Amish made hardwood

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 Post subject: Sanding laced / weaved in floor with different profiles
PostPosted: Sat Mar 31, 2018 9:09 am 
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Joined: Sat Mar 31, 2018 7:46 am
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Good morning all. First time poster - this is a great forum and only wish I had stumbled upon it a long time ago.

House had wood floors throughout first floor with the exception of the kitchen. First floor is basically 4 rooms, and walking in the front door you have the dining room front left, formal living room front right, den is back right, and kitchen back left. I set out to put wood floor in the kitchen, tying it in with the rest of the house. Started at the door between the dining room and kitchen, and worked out to the large opening between kitchen and den, which is where the lacing started.

When I started at the dining room door, the profiles of the new and existing boards matched very close, with the new boards being only slightly thicker. However, when I got to the opening at the den and started lacing in boards, there was/is a more significant difference in profiles - about a penny or nickel thickness difference. Despite this potential issue I felt very compelled to finish the floor since we live in the house.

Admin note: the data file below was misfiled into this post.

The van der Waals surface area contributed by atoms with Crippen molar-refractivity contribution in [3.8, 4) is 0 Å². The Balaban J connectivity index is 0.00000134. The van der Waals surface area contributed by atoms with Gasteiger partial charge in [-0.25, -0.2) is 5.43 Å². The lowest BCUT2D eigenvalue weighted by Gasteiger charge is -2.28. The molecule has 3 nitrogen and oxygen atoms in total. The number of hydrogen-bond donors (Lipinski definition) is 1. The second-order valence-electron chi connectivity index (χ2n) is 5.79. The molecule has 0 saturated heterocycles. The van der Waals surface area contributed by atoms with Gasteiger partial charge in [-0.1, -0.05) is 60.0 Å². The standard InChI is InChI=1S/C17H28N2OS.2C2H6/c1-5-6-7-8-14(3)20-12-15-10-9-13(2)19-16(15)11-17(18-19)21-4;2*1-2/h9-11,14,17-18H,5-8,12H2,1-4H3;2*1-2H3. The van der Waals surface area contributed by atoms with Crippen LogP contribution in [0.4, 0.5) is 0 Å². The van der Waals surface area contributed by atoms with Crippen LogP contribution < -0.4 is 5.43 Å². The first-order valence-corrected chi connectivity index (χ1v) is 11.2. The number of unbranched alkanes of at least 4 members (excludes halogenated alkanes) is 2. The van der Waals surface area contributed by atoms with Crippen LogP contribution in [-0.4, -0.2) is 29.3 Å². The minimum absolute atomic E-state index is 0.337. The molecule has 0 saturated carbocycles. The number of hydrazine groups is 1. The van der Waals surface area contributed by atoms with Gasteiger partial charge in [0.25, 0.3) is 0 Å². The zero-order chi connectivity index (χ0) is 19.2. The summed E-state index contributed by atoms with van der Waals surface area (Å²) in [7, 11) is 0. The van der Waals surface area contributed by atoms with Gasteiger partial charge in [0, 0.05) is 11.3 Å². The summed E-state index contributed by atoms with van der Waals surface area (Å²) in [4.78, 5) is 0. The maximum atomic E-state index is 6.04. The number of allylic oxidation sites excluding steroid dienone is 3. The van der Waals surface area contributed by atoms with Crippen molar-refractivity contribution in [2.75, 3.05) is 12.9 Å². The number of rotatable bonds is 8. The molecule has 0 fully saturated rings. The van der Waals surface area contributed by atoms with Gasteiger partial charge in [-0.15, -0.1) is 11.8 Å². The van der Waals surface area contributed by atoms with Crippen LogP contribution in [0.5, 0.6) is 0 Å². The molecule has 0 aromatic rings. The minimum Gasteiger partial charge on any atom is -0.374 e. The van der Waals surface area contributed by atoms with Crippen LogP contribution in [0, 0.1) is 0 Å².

At this point I'm very likely to have a pro come in and sand/finish, but will there an issue with the difference in profiles? What if any would be the additional sanding steps to deal with this? I want to be able to make sure that whoever comes in to sand/finish is capable. Pictures attached - glad to take more if needed. Thanks in advance.

Photos:
https://drive.google.com/drive/folders/ ... sp=sharing


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Amish made hardwood

 Post subject: Re: Sanding laced / weaved in floor with different profiles
PostPosted: Sat Mar 31, 2018 10:21 pm 
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Joined: Tue Jun 16, 2015 12:02 am
Posts: 887
With a big difference in height like this it takes lots of energy to get the area smooth. I think the best way to get the floor flat is to use an edger with 40 or 50 grit paper where sanding the area where the new flooring meets the older flooring. After getting the heights close the big machine should be used diagonally
with 40 or 50 grit to get the area flat, then go with the grain to smooth the diagonal scratches.
It takes checking as the work is progressing to get the best results. Sometimes I use a chalk mark every couple of feet across the boards so I don;\'t need to stop and check with refracted light reflected off the floor surface.


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